The trouble, however, is that domestic banking crises are common in developing and emerging economies. More often than not they are the direct result of bad lending practices, often due to political influences on bank lending or the requirement that banks (which are often state owned) allocate credit to sustain state owned enterprises. The problem is exacerbated when the banks source of funds is borrowing from abroad in hard currencies. A collapse of the banking system has several immediate consequences. Uncertainty and instability concerning the payments system will quickly stem the inflow of foreign capital necessary to finance current account deficits. Thus, banking sector fragility can easily be the proximate cause of an unsustainable current account deficit and a debt crisis, as suggested by the experiences of Korea, Indonesia and Thailand in 1997-98.
4. Political instability and uncertainty about the economic environment.
Political instability or mere uncertainty about the course of economic
policy will have much the same consequences as banking sector instability.
The threat of a change in regime or of a regime that is not committed to
sound macroeconomics policies can reduce the willingness of the international
financial community to provide financing for a current account deficit.
Thus, a deterioration in expectations about the political and financial
environment can contribute to a balance of payments and exchange rate crisis,
especially when economic fundamentals are not very sound. Such shifts
in expectations can occur quickly and sometimes without much warning.
Moreover, political instability may lead to larger budget deficits that,
in an open economy, will lead to larger current account deficits
Nominal and Real Exchange Rates and the PPP
Exchange rates. Our second international topic is the exchange rate: the price of foreign currency. We use the convention that prices of foreign currency, like most prices in this course, are expressed in dollars. This leads to the confusing result that increases in the exchange rate are decreases in the value of the dollar, but we'll get used to that soon enough. Note that, the financial sector convention is to define the exchange rate of the US $ as units of foreign currency per units domestic currency (daily data are shown at this link), i.e. Yen per US dollars, that is the opposite of the convention we follow here ($ per Yen). (If you are still confused, you can use an on-line Currency Convertor). So,
The Exchange Rate is the Dollar Price of Foreign Currency
S$/YEN = Dollars needed to buy one Yen (say 8.6 US cents)
S$/DM = Dollars needed to buy one DM (say $ 0.67)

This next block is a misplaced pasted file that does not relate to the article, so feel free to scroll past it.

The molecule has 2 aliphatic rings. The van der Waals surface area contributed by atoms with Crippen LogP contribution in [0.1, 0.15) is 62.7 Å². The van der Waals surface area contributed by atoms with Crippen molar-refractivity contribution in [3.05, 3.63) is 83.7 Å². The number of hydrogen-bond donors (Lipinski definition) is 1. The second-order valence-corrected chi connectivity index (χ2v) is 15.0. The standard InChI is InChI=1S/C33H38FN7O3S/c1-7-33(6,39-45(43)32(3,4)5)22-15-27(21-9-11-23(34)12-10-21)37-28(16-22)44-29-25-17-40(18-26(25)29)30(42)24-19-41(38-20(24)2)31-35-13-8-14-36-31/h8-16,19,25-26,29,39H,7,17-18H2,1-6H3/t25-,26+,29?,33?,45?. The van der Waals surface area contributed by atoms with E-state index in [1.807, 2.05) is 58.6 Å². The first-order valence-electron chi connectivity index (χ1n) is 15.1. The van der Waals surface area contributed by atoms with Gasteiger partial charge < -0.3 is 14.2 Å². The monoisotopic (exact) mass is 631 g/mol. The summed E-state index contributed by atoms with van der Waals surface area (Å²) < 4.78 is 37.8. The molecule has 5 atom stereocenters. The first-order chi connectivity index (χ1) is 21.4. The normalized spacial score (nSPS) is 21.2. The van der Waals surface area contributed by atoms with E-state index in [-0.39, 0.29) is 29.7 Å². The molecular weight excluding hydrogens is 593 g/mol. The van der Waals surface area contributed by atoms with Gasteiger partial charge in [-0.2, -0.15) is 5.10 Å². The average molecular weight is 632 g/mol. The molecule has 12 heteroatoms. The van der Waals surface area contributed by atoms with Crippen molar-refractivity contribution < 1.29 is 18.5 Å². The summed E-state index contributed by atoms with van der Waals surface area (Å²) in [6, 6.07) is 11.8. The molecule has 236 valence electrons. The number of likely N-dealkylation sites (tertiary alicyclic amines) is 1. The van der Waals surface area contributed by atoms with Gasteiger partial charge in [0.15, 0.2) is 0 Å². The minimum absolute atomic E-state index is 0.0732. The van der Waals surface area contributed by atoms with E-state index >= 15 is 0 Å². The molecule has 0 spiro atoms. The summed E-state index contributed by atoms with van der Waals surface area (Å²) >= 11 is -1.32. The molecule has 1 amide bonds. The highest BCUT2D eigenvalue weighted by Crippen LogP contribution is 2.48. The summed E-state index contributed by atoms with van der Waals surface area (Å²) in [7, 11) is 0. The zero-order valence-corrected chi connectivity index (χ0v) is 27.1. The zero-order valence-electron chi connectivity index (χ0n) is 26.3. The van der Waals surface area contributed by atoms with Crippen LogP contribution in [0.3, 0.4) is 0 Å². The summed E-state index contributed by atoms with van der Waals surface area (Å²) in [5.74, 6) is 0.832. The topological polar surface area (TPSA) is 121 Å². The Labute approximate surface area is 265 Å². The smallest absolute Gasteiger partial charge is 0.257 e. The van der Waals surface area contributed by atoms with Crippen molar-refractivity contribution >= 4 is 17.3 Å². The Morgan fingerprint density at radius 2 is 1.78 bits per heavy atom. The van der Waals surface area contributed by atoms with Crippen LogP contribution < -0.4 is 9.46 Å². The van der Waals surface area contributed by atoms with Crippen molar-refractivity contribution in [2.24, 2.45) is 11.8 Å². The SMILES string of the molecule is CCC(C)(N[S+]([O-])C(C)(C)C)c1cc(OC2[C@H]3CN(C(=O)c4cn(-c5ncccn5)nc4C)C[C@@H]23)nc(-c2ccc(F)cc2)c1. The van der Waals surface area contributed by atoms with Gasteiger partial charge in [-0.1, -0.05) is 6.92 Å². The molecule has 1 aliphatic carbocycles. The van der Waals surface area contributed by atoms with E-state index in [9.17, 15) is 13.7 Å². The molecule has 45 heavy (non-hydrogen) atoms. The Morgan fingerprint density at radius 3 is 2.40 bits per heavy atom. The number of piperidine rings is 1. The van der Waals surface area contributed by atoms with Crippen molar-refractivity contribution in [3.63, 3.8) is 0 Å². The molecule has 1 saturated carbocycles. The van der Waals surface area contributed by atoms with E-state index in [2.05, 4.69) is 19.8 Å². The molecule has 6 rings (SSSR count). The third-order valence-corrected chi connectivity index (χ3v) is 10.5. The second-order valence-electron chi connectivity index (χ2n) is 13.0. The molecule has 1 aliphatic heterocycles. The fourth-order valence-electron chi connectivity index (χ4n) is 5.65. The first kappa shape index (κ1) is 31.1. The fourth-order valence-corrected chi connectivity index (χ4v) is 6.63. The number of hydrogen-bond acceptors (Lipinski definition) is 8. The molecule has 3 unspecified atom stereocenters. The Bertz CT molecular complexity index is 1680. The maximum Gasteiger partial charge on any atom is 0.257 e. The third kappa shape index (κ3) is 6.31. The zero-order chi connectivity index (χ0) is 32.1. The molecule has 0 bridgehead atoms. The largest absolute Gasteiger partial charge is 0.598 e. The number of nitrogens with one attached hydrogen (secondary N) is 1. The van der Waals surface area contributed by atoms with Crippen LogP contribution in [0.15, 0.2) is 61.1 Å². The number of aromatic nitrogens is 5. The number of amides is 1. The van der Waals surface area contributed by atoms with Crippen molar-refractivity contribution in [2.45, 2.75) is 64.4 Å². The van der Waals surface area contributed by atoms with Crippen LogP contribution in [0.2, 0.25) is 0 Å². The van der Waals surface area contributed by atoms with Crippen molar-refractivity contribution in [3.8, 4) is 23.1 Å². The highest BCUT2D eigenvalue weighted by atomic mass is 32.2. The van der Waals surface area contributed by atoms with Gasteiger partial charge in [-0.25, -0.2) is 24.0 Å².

If S increases the Dollar is Depreciating (it takes more $ to buy one unit of foreign currency).
If S decreases the Dollar is Appreciating (it takes less $ to buy one unit of foreign currency).
The Exchange Rate is the Foreign Currency Price of a US $
SYEN/$ = Yen needed to buy one Dollar (say 116 Yen = 1 / 0.008) (see Figure 2)
SDM/$ = DM needed to buy one US $ (say 1.49 DM= 1/0.67) (see Figure 3)
The striking thing about these prices (exchange rates) is how variable they are. (See the Minneapolis Fed home page for weekly updated Charts of U.S. exchange rates relative to a basket of currencies for the 1995-1997 period). One of the reasons that the exchange rate is important is that it's closely related to the prices of foreign and domestic goods. For example, let P be:
P = price in dollars of a unit of a domestic good (one gallon of gasoline, say $1.20)
and, let Pf be:
Pf = price in units of foreign currency of the same good in a foreign country (say DM 2.0)
Which good is more expensive ? The price in $ of a unit of the domestic good is P ($1.20) while the price in dollars (P$f) of a unit of the foreign good is equal to its price in foreign currency (Pf = DM 2) times the exchange rate of the dollar relative to the foreign currency (S = 0.67):
P$f = S Pf = 0.67 x 2 = 1.34
Therefore, the relative price of the foreign good to the domestic good (expressed as RER) is the ratio,
RER = S Pf / P = 1.34 / 1.20 = 1.166
where S is the (spot) exchange rate. In this example the good in Germany is 16.6% more expensive (when expressed in the same currency) than the same good in the U.S.
Often we would use price indexes, like CPI's or GDP deflators, representing baskets of goods rather than individual goods. In this case the ratio RER is referred to as the real exchange rate. It indicates how expensive, on average, foreign goods are relative to domestic goods.
If you thought domestic and foreign goods were very similar, and there were few barriers to trade, then you might expect that when expressed in the same currency their price should be equal. In this case the real exchange rate would be equal to one and show no variation.